Du bois’s epistemology undermined the investment in scientific racism (the system and practice of classifying human beings into discreet races based on phenotypes) as the appropriate lens through which to study Black people. Du Bois did this by showing how racism structures the way that Blacks were thought of as standing outside of human society, and also by asking the question of what it means to be human. This represented an important philosophical shift in the study of racialized subjects because it forced a critical engagement with the existential condition of those individuals that society had chosen to place outside of what it considered “normal.” The othering of Black people in America has had many implications including within academia because the view was that they could only be studied and understood as something other than human. Du Bois thought that the theoretical commitments of scientific racism were incorrect. People are not their problems, and studying them as such meant drawing conclusions that were flawed. A Du Boisian epistemology separates people from their problems and it asserts the humanity of Black people as social beings who have every right to contest their treatment in a racist society. These two moves set up an important philosophical premise for the study of racialized subjects that is further enhanced by a Du Boisian phenomenology.
A Du Boisian Phenomenology
Broadly defined, phenomenology is “the study of structures of consciousness as experienced from the first-person point of view.” (Stanford Encyclopedia of Philosophy) Using this definition, we come to understand that a Du Boisian phenomenology is an approach to the study of Black people that departs with Eurocentric understandings of racialized subjects.
Du Bois was the first to develop a systematic phenomenology based on his reflections of the African self in light of the way racism structured the relationship between Black people and society. Moreover, a Du Boisian phenomenology situates Africa at the center of the study of Black people, as it simultaneously challenges the centrality of European thought as the universal model for knowledge construction.
I draw upon Dr. Monteiro’s observations to illustrate the impact that Du Bois had on the social sciences. He writes,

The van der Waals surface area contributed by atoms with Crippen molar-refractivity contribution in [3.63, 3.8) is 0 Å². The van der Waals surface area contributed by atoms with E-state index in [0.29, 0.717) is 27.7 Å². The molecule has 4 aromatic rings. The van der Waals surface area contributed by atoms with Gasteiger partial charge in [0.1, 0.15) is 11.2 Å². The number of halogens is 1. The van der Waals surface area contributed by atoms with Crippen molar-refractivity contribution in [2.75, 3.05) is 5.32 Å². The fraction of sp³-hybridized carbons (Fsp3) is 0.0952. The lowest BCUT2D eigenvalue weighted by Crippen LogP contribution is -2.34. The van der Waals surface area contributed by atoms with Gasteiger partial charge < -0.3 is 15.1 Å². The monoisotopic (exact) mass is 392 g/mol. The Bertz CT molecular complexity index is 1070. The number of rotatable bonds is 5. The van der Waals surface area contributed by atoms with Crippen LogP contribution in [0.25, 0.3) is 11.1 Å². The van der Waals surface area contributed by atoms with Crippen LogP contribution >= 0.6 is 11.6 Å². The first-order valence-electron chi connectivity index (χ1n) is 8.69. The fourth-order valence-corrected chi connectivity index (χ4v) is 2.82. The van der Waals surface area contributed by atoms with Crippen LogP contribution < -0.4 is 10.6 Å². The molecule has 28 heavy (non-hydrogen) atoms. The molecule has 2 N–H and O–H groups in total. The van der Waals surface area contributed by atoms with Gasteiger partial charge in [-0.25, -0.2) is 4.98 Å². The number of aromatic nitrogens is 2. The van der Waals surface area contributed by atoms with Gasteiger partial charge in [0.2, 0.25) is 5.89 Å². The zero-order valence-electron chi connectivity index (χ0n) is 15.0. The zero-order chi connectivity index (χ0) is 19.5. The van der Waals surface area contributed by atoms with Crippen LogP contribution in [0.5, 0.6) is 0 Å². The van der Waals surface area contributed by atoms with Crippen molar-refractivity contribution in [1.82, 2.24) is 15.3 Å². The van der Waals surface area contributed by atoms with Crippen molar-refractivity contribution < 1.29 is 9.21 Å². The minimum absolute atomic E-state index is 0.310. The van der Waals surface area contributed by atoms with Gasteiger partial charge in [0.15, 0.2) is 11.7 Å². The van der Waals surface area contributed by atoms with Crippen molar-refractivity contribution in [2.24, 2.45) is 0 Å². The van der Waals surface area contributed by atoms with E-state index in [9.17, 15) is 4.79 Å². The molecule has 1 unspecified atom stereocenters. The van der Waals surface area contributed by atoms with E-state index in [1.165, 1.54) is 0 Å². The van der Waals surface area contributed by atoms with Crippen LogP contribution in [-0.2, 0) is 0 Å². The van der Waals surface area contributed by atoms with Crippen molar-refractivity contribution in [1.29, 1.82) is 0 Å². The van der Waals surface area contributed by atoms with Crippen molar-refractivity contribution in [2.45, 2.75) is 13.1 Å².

Rather than a European conceptualization of the African as other and as object, Du Bois does the opposite. His breakthrough, in the end a paradigm shift, accomplished nothing less than laying scientific conditions for studying the Negro and the larger problem of race in the modern world. But this opens the door to the scientific study of humanity as such. He reasoned that by establishing means to study Africans he would eventually lay conditions for a study of humanity. And in doing this, in his own words, as an African (See “On The Souls of Black Folk,” 1904/1996). Hence, a self-conscious, African-centered scientific study of race and the Negro is what he set out to do and in most respects accomplished. this paradigm shift, a revolutionary move in the definition of and practice of knowledge construction, was annexation of the old knowledge construction process and the creation of a synthesis in the Hegelian sense. A new moment in the intellectual history is begun. A real foundation for a human science, which upset the old social science based on notions of European and White supremacy becomes possible. (Monteiro, 2007)
What I take from Monteiro is that a Du Boisian phenomenology is grounded in a philosophical and practical commitment to an African-centered approach for the study of Black people. At the philosophical level Du Bois’s phenomenology asserts, recognizes, and centers Black people’s humanity while on the practical level it provides the emancipatory tools needed to liberate racialized subjects from their marginalized and othered position in racist society that places us outside of the social structure.
Said differently, what Du Bois did was to challenge the notion that Black people were delegitimized subjects and not worthy of study. The logic goes that as delegitimized subjects Black people cannot engage in the study of legitimate questions. Legitimate questions were then and remain to a large extent what White academia determines to be such. A Du Boisian phenomenological approach gives the researcher, and particular the racialized and othered researcher, the theoretical and practical tools needed to engage in the study of “delegitimized” subjects by asserting the researcher’s right as a human being to systematically investigate the problems associated with racialized subjects. In addition to this, the knowledge that said researcher acquires through these investigations can be used to develop strategies for the ultimate emancipation of all racialized subjects.
In the next essay I connect the ways in which Du Bois’s philosophical commitments are useful for the study of communities.